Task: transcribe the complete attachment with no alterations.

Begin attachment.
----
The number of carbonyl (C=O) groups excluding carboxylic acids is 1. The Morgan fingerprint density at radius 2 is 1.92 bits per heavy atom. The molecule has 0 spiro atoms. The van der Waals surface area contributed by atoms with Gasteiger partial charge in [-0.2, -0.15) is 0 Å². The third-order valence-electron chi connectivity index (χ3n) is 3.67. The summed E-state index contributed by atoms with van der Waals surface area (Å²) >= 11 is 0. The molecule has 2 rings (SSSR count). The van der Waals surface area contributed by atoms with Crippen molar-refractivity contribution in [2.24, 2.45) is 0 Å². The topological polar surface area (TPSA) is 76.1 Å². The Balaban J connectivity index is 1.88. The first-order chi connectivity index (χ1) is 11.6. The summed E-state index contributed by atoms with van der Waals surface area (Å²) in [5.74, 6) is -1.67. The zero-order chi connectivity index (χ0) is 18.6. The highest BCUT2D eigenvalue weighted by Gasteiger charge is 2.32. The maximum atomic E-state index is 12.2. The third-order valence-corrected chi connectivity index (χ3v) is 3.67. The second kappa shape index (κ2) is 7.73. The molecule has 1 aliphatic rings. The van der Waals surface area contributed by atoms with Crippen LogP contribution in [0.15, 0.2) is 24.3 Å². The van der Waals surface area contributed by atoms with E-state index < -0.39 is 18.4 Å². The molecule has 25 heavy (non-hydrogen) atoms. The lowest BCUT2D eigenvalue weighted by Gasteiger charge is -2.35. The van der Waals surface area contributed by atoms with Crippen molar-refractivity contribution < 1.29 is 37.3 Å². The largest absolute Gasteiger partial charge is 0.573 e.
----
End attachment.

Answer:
The number of carbonyl (C=O) groups excluding carboxylic acids is 1. The Morgan fingerprint density at radius 2 is 1.92 bits per heavy atom. The molecule has 0 spiro atoms. The van der Waals surface area contributed by atoms with Gasteiger partial charge in [-0.2, -0.15) is 0 Å². The third-order valence-electron chi connectivity index (χ3n) is 3.67. The summed E-state index contributed by atoms with van der Waals surface area (Å²) >= 11 is 0. The molecule has 2 rings (SSSR count). The van der Waals surface area contributed by atoms with Crippen molar-refractivity contribution in [2.24, 2.45) is 0 Å². The topological polar surface area (TPSA) is 76.1 Å². The Balaban J connectivity index is 1.88. The first-order chi connectivity index (χ1) is 11.6. The summed E-state index contributed by atoms with van der Waals surface area (Å²) in [5.74, 6) is -1.67. The zero-order chi connectivity index (χ0) is 18.6. The highest BCUT2D eigenvalue weighted by Gasteiger charge is 2.32. The maximum atomic E-state index is 12.2. The third-order valence-corrected chi connectivity index (χ3v) is 3.67. The second kappa shape index (κ2) is 7.73. The molecule has 1 aliphatic rings. The van der Waals surface area contributed by atoms with Crippen LogP contribution in [0.15, 0.2) is 24.3 Å². The van der Waals surface area contributed by atoms with E-state index < -0.39 is 18.4 Å². The molecule has 25 heavy (non-hydrogen) atoms. The lowest BCUT2D eigenvalue weighted by Gasteiger charge is -2.35. The van der Waals surface area contributed by atoms with Crippen molar-refractivity contribution < 1.29 is 37.3 Å². The largest absolute Gasteiger partial charge is 0.573 e.